A Walmart Care Clinic in Carrollton, Georgia, is ready to start seeing patients. Those who use the clinic will pay $4 if they are covered by Wal-Mart’s employee health plan or $40 if they do not.
Jodi Gralnick | CNBC
Walmart is making yet another move in the health-care world: It’s getting into the insurance business.
The Bentonville, Arkansas-based retailer confirmed to CNBC on Wednesday that it will start selling health insurance plans. It has job openings listed on its careers website for “Walmart Insurance Services LLC.” In the job posts, it says it’s looking to hire insurance agents in the Dallas area to sell supplemental Medicare insurance.
“We need passionate health insurance professionals to help us build this new business from the ground up and achieve our mission,” the job post said.
Walmart spokesman Randy Hargrove confirmed the creation of the insurance agency in a statement, but did not share details about the plans it will sell or their pricing.
“We’re always looking for ways to help our customers save money and live better, and insurance services is one another way we do that,” he said.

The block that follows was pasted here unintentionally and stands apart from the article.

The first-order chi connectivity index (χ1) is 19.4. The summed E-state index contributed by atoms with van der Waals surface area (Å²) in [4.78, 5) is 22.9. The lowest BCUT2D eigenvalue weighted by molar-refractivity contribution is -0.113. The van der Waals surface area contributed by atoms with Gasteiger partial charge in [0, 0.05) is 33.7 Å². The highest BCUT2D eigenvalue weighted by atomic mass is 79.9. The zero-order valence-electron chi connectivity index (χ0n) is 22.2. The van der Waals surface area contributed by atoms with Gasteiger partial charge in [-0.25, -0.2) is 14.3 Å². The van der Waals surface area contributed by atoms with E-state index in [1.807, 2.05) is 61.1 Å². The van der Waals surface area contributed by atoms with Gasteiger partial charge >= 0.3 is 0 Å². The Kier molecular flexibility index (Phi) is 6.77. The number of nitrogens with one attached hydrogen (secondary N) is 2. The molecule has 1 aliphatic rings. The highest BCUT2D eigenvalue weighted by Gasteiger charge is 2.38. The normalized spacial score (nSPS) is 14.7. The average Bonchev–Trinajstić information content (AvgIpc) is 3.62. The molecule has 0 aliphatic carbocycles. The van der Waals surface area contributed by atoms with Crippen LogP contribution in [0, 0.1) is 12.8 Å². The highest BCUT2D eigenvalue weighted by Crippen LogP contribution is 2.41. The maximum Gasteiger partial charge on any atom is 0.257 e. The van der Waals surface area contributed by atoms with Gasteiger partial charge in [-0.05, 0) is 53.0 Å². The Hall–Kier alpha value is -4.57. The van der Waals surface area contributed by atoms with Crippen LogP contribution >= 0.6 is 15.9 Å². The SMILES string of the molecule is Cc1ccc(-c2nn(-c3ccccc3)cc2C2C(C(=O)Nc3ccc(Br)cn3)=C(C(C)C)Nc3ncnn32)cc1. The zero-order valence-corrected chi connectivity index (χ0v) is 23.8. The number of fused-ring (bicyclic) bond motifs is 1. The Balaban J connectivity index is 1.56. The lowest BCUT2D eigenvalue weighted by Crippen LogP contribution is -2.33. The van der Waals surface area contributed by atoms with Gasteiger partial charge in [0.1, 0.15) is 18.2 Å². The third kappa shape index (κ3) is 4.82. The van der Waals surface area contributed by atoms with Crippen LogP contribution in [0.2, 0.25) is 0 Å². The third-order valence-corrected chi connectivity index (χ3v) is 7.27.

He said Walmart currently provides insurance information at Walmart Health, its primary clinic locations, and has an education program called Healthcare Begins Here that helps people find an insurance policy.
“We’re expanding our current insurance services to now include the sale of insurance policies to our customers,” he said.
The big-box retailer has opened primary-care clinics, made health-care acquisitions and spoken about its broader ambitions. It previously teamed up with insurer Humana to offer a Walmart-branded Medicare prescription drug plan, but this marks the retailer’s first foray into managing health insurance itself.
Last month, Walmart reached a deal to acquire technology from CareZone, a start-up that helps people manage multiple medications. The retailer has opened four Walmart Health clinics in the U.S., with plans for more. The clinics offer a wide range of low-cost services, such as an annual checkup for $30 or a strep test for $20.
— CNBC’s Bertha Coombs contributed to this report.